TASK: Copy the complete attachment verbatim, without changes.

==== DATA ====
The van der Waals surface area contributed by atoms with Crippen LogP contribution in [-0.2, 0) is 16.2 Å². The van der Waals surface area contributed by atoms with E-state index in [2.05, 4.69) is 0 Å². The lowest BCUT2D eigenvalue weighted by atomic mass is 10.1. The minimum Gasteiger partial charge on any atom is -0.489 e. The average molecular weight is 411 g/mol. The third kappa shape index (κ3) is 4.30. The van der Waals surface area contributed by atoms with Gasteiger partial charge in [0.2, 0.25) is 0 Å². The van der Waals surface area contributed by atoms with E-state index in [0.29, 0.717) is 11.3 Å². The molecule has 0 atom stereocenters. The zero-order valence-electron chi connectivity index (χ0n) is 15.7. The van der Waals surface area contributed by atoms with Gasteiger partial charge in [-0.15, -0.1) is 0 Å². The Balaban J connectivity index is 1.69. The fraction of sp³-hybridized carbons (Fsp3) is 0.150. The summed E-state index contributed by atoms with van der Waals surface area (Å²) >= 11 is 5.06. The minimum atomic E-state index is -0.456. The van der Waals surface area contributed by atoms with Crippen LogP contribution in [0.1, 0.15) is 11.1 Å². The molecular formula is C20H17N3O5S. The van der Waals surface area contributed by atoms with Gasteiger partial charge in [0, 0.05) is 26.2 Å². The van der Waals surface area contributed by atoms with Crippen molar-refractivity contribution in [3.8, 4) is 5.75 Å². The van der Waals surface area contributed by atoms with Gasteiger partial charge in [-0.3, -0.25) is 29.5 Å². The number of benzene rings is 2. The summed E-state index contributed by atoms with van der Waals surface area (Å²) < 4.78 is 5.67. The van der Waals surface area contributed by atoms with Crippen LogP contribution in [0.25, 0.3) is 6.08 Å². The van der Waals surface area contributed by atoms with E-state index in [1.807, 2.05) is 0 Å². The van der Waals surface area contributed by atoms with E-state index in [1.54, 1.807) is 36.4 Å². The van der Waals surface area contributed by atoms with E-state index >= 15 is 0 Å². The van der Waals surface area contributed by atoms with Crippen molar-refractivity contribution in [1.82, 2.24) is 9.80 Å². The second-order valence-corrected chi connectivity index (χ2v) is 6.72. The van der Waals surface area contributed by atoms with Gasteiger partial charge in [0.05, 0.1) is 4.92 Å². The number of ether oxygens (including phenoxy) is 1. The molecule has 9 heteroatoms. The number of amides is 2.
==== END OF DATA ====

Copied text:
The van der Waals surface area contributed by atoms with Crippen LogP contribution in [-0.2, 0) is 16.2 Å². The van der Waals surface area contributed by atoms with E-state index in [2.05, 4.69) is 0 Å². The lowest BCUT2D eigenvalue weighted by atomic mass is 10.1. The minimum Gasteiger partial charge on any atom is -0.489 e. The average molecular weight is 411 g/mol. The third kappa shape index (κ3) is 4.30. The van der Waals surface area contributed by atoms with Gasteiger partial charge in [0.2, 0.25) is 0 Å². The van der Waals surface area contributed by atoms with E-state index in [0.29, 0.717) is 11.3 Å². The molecule has 0 atom stereocenters. The zero-order valence-electron chi connectivity index (χ0n) is 15.7. The van der Waals surface area contributed by atoms with Gasteiger partial charge in [-0.15, -0.1) is 0 Å². The Balaban J connectivity index is 1.69. The fraction of sp³-hybridized carbons (Fsp3) is 0.150. The summed E-state index contributed by atoms with van der Waals surface area (Å²) >= 11 is 5.06. The minimum atomic E-state index is -0.456. The van der Waals surface area contributed by atoms with Crippen LogP contribution in [0.1, 0.15) is 11.1 Å². The molecular formula is C20H17N3O5S. The van der Waals surface area contributed by atoms with Gasteiger partial charge in [0, 0.05) is 26.2 Å². The van der Waals surface area contributed by atoms with Crippen molar-refractivity contribution in [3.8, 4) is 5.75 Å². The van der Waals surface area contributed by atoms with Gasteiger partial charge in [-0.3, -0.25) is 29.5 Å². The number of benzene rings is 2. The summed E-state index contributed by atoms with van der Waals surface area (Å²) < 4.78 is 5.67. The van der Waals surface area contributed by atoms with Crippen LogP contribution in [0.25, 0.3) is 6.08 Å². The van der Waals surface area contributed by atoms with E-state index in [1.807, 2.05) is 0 Å². The van der Waals surface area contributed by atoms with E-state index in [1.54, 1.807) is 36.4 Å². The van der Waals surface area contributed by atoms with E-state index >= 15 is 0 Å². The van der Waals surface area contributed by atoms with Crippen molar-refractivity contribution in [1.82, 2.24) is 9.80 Å². The second-order valence-corrected chi connectivity index (χ2v) is 6.72. The van der Waals surface area contributed by atoms with Gasteiger partial charge in [0.05, 0.1) is 4.92 Å². The number of ether oxygens (including phenoxy) is 1. The molecule has 9 heteroatoms. The number of amides is 2.